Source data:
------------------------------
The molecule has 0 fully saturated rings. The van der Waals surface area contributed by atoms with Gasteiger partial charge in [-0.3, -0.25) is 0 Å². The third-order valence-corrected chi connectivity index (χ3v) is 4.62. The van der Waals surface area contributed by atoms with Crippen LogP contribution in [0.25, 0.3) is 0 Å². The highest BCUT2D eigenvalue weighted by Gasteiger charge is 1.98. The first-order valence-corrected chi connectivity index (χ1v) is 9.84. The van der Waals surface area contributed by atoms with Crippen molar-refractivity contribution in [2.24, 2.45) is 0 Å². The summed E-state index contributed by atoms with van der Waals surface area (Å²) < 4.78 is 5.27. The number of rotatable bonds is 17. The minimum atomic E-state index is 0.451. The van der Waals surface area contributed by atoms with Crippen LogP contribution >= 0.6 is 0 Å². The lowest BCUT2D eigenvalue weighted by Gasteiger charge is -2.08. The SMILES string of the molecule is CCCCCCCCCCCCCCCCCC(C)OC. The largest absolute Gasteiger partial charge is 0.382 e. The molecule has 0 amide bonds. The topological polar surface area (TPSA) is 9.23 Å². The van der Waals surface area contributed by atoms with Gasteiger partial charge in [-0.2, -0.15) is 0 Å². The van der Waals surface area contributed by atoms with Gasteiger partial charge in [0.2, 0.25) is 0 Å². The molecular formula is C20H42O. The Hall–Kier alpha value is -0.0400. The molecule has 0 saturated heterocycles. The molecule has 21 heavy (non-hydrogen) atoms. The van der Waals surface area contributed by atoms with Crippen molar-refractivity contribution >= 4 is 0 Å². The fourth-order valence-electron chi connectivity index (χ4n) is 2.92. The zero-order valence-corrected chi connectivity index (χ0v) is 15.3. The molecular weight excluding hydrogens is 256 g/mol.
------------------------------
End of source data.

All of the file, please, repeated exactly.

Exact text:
The molecule has 0 fully saturated rings. The van der Waals surface area contributed by atoms with Gasteiger partial charge in [-0.3, -0.25) is 0 Å². The third-order valence-corrected chi connectivity index (χ3v) is 4.62. The van der Waals surface area contributed by atoms with Crippen LogP contribution in [0.25, 0.3) is 0 Å². The highest BCUT2D eigenvalue weighted by Gasteiger charge is 1.98. The first-order valence-corrected chi connectivity index (χ1v) is 9.84. The van der Waals surface area contributed by atoms with Crippen molar-refractivity contribution in [2.24, 2.45) is 0 Å². The summed E-state index contributed by atoms with van der Waals surface area (Å²) < 4.78 is 5.27. The number of rotatable bonds is 17. The minimum atomic E-state index is 0.451. The van der Waals surface area contributed by atoms with Crippen LogP contribution >= 0.6 is 0 Å². The lowest BCUT2D eigenvalue weighted by Gasteiger charge is -2.08. The SMILES string of the molecule is CCCCCCCCCCCCCCCCCC(C)OC. The largest absolute Gasteiger partial charge is 0.382 e. The molecule has 0 amide bonds. The topological polar surface area (TPSA) is 9.23 Å². The van der Waals surface area contributed by atoms with Gasteiger partial charge in [-0.2, -0.15) is 0 Å². The van der Waals surface area contributed by atoms with Gasteiger partial charge in [0.2, 0.25) is 0 Å². The molecular formula is C20H42O. The Hall–Kier alpha value is -0.0400. The molecule has 0 saturated heterocycles. The molecule has 21 heavy (non-hydrogen) atoms. The van der Waals surface area contributed by atoms with Crippen molar-refractivity contribution >= 4 is 0 Å². The fourth-order valence-electron chi connectivity index (χ4n) is 2.92. The zero-order valence-corrected chi connectivity index (χ0v) is 15.3. The molecular weight excluding hydrogens is 256 g/mol.